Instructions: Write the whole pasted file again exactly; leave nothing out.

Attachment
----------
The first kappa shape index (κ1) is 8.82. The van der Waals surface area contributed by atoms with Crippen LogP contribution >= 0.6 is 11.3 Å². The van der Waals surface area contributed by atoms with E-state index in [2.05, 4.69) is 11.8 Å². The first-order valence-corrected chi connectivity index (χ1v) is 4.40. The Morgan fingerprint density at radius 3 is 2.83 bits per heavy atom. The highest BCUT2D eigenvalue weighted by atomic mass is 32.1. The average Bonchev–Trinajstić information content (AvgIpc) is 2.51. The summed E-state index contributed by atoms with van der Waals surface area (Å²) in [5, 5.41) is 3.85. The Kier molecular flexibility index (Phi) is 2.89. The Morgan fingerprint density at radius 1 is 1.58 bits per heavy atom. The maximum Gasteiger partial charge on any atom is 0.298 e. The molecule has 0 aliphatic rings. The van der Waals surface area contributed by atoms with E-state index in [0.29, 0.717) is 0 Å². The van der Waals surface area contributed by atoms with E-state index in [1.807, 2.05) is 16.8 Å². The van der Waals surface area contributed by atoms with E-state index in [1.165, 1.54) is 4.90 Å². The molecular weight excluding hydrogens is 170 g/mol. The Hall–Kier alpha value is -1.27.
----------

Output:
The first kappa shape index (κ1) is 8.82. The van der Waals surface area contributed by atoms with Crippen LogP contribution >= 0.6 is 11.3 Å². The van der Waals surface area contributed by atoms with E-state index in [2.05, 4.69) is 11.8 Å². The first-order valence-corrected chi connectivity index (χ1v) is 4.40. The Morgan fingerprint density at radius 3 is 2.83 bits per heavy atom. The highest BCUT2D eigenvalue weighted by atomic mass is 32.1. The average Bonchev–Trinajstić information content (AvgIpc) is 2.51. The summed E-state index contributed by atoms with van der Waals surface area (Å²) in [5, 5.41) is 3.85. The Kier molecular flexibility index (Phi) is 2.89. The Morgan fingerprint density at radius 1 is 1.58 bits per heavy atom. The maximum Gasteiger partial charge on any atom is 0.298 e. The molecule has 0 aliphatic rings. The van der Waals surface area contributed by atoms with E-state index in [0.29, 0.717) is 0 Å². The van der Waals surface area contributed by atoms with E-state index in [1.807, 2.05) is 16.8 Å². The van der Waals surface area contributed by atoms with E-state index in [1.165, 1.54) is 4.90 Å². The molecular weight excluding hydrogens is 170 g/mol. The Hall–Kier alpha value is -1.27.